Yes, there were the obvious heroes (Subaru Impreza WRX STI, Honda NSX, various Nissan Skylines) but the more left-field stars of performance motoring featured too. Renault Clio V6, anyone? Also, one learnt that a Mazda MX-5 (NA) offered the best value for the allocated credits when starting off in the entry ranks of the game.
Lotus Challenge — 2001
An underrated ode to an equally underrated brand: the world needs to see the revival of Lotus. Not many people were lucky enough to bag a copy of Lotus Challenge for PlayStation 2, it seemed.
But what a great tribute it was to the efforts of Colin Chapman and his legacy. Top marks for accuracy with regards to the catalogue of models, right from the 7, to the Esprit and the Elise. Even the cult favourite Carlton could be driven.
The realistic nature of damage sustained was impressive, too, noting how sad a poor 1962 Elan would look if driven into a wall with its pop-up lights in the active position.
Need for Speed: Underground — 2003
To the window! To the wall! Oh yes, you know the reference and you know the song. This was the game that capitalised on the ever-increasing fascination with tuner culture, as popularised of course by the creation of a certain franchise with an alliterative title.
Underground was just epic. From the endless scope of customisation, to the storyline with its interwoven cinematic sequences, it was a game that one lived in for a long time. In two-player mode, friends and I would race while dropping dialogue from the beloved Fast & Furious original.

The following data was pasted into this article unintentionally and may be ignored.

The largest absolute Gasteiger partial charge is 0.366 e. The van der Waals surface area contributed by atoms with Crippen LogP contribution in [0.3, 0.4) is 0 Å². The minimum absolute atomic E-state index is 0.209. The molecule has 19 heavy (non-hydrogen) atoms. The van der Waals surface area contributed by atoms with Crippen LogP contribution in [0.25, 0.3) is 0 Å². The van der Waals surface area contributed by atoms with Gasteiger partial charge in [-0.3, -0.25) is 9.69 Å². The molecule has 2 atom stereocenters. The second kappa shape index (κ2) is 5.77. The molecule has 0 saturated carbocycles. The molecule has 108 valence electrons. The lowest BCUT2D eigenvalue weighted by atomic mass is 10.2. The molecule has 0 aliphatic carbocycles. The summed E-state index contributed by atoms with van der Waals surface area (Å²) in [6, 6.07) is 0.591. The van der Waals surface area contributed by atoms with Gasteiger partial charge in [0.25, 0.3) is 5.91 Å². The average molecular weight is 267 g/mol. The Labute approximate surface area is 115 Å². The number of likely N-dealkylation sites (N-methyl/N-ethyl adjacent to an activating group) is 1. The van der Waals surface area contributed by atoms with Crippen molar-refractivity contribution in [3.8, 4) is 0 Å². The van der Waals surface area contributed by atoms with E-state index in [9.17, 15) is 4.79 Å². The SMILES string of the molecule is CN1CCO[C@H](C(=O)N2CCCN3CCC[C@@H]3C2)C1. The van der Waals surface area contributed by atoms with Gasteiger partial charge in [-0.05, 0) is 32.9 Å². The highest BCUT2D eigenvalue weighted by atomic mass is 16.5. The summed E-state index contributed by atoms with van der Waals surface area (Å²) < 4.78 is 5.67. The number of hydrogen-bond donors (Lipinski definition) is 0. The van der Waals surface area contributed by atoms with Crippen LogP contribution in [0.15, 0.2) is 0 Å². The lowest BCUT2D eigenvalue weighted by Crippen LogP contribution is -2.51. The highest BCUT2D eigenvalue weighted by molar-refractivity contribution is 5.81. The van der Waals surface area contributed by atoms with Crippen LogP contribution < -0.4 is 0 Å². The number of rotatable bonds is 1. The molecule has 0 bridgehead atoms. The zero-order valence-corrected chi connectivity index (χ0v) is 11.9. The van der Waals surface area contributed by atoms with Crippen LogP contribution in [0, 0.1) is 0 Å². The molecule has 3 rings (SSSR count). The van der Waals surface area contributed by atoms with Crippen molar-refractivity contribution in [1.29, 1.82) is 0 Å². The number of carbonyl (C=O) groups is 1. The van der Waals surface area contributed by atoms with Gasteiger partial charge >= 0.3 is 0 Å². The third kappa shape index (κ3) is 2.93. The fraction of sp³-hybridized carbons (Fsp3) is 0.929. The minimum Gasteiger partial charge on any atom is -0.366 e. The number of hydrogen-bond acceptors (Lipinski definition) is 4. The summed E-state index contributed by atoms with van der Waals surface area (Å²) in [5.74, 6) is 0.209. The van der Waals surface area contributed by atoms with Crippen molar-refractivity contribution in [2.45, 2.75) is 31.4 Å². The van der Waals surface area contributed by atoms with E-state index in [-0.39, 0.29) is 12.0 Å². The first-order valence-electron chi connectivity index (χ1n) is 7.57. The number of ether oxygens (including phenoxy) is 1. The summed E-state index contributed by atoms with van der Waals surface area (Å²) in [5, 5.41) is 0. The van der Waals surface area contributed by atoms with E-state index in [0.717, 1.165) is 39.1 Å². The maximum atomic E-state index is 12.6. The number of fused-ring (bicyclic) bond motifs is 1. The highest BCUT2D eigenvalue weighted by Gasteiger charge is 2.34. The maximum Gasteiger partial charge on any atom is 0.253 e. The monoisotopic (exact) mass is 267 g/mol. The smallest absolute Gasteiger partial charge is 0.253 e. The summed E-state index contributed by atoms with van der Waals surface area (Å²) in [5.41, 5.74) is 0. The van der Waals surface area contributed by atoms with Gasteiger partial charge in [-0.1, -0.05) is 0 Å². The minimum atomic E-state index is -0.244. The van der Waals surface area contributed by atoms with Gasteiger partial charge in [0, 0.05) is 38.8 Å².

And if you deny doing the same, then you are lying. Like Brian did, in that scene with Hector and the Spoon engines.
Gran Turismo 4 — 2004
I remember it like it was yesterday. The year was 2004 and I was 11, attending the Auto Africa exhibition. At which copies of a Gran Turismo 4 demo were given to the public — a special format of the game punting the first-generation BMW 1-Series that had just been launched. It was a taste of things to come, allowing players to virtually sample the 120d.
Amusingly, this was the first time a diesel car was featured in the game. Months later I managed to get my hands on the full game. And it did not disappoint. The pool of cars expanded dramatically, even stretching as far back as 1886 with the Daimler Motor Carriage.
At this point, I realised that my lack of a PlayStation 2 memory card would severely affect my progress. Playing all through the night, only to have grandma switch it off unknowingly the next morning, was not going to be sustainable.